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10 Bits: the Data News Hotlist

by Cassidy Chansirik
Picture of a Japanese robot.

This week’s list of data news highlights covers September 26, 2020 – October 2, 2020 and includes articles about using robots as waiters in Japanese restaurants and using augmented reality to conduct incision-free autopsies. 

1. Tracking the Use of Algorithms in European Cities

Amsterdam and Helsinki have created public AI registers to track how their local governments are using algorithms. The registers provide an overview of each AI system, the data it uses, and its operation logic. Amsterdam, for example, lists that the city is using an automated parking control system and an algorithm to calculate illegal vacation rentals, whereas Helsinki lists that the city is using chatbots and an intelligent management system for its library collection. 

2. Reducing Labor Shortages in Japanese Restaurants

Softbank, a Japanese conglomerate, is using robots built by Californian company Bear Robotics to reduce labor shortages in restaurants in Japan that the coronavirus and the country’s aging workforce have exacerbated. The robot has trays to carry food and drinks and uses 3-D cameras and LiDAR sensors, a type of laser technology that uses light to measure distances, to navigate between the kitchen and customer tables. Denny’s chain restaurants currently use the robot throughout Japan.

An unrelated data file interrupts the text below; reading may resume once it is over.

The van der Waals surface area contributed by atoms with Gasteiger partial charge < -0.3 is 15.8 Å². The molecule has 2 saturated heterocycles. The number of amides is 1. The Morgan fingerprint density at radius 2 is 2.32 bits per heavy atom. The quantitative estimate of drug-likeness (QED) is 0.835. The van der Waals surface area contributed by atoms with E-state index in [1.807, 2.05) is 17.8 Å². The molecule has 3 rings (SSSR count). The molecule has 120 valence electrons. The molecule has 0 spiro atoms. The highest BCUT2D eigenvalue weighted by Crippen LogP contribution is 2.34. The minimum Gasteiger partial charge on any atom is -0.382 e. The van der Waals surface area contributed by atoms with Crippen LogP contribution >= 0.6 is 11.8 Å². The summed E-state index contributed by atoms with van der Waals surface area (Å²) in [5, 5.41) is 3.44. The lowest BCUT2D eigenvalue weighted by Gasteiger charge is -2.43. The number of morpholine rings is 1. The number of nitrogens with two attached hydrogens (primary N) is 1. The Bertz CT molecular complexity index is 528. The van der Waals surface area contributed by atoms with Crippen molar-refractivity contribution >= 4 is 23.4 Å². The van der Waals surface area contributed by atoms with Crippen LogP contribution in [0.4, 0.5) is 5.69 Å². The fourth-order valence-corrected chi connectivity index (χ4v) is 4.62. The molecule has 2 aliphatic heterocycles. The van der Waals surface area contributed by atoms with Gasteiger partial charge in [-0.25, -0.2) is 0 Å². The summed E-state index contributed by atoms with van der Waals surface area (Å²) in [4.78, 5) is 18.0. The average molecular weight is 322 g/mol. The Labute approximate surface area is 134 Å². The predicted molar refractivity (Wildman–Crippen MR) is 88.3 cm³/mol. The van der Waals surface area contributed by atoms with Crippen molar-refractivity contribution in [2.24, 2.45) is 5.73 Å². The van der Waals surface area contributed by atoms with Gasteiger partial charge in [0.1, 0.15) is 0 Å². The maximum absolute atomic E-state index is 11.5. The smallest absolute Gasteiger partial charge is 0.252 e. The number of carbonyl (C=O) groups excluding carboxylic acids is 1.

3. Creating a New Supercomputer to Predict Natural Disasters 

Japanese IT company NEC Corp and Nvidia, a company that develops graphics chips, are creating a new supercomputer to predict natural disasters by creating more accurate models of Earth. The supercomputer will be the fourth generation Earth simulator built for the Japan Agency for Marine-Earth Science and Technology and will be capable of performing faster calculations and numerical analysis while maintaining the same level of energy consumption as older supercomputers. 

4. Understanding the Origins of the Moon with Supercomputers

Researchers from Durham University in England are using supercomputers to better understand the origins of the Moon and other satellites in outer space. Their study, which involved 300 simulations of objects with different masses and sizes, showed that a collision between Earth and a young planet created the Moon. The simulations also revealed that Earth lost 10 to 60 percent of its atmosphere in this collision. Their method may help develop a new way to predict the atmospheric loss and impact of collisions on other planets.

5. Reading Cardiac MRI Scans Using AI

Researchers from the United Kingdom have developed a neural network, an algorithm that mimics the way neurons work in the human brain, to interpret cardiac MRI scans. They trained the algorithm on a set of 600 cardiac MRI scans and when testing the tool on 110 different patient scans, found that there was no significant difference in accuracy between the AI tool and a cardiologist. However, the AI tool read each MRI scan in four seconds, which is 186 times faster than the time it currently takes a cardiologist. Because of how fast the tool is, researchers predict that UK clinicians could save up to 54 days annually by using the tool instead of interpreting cardiac MRI scans themselves.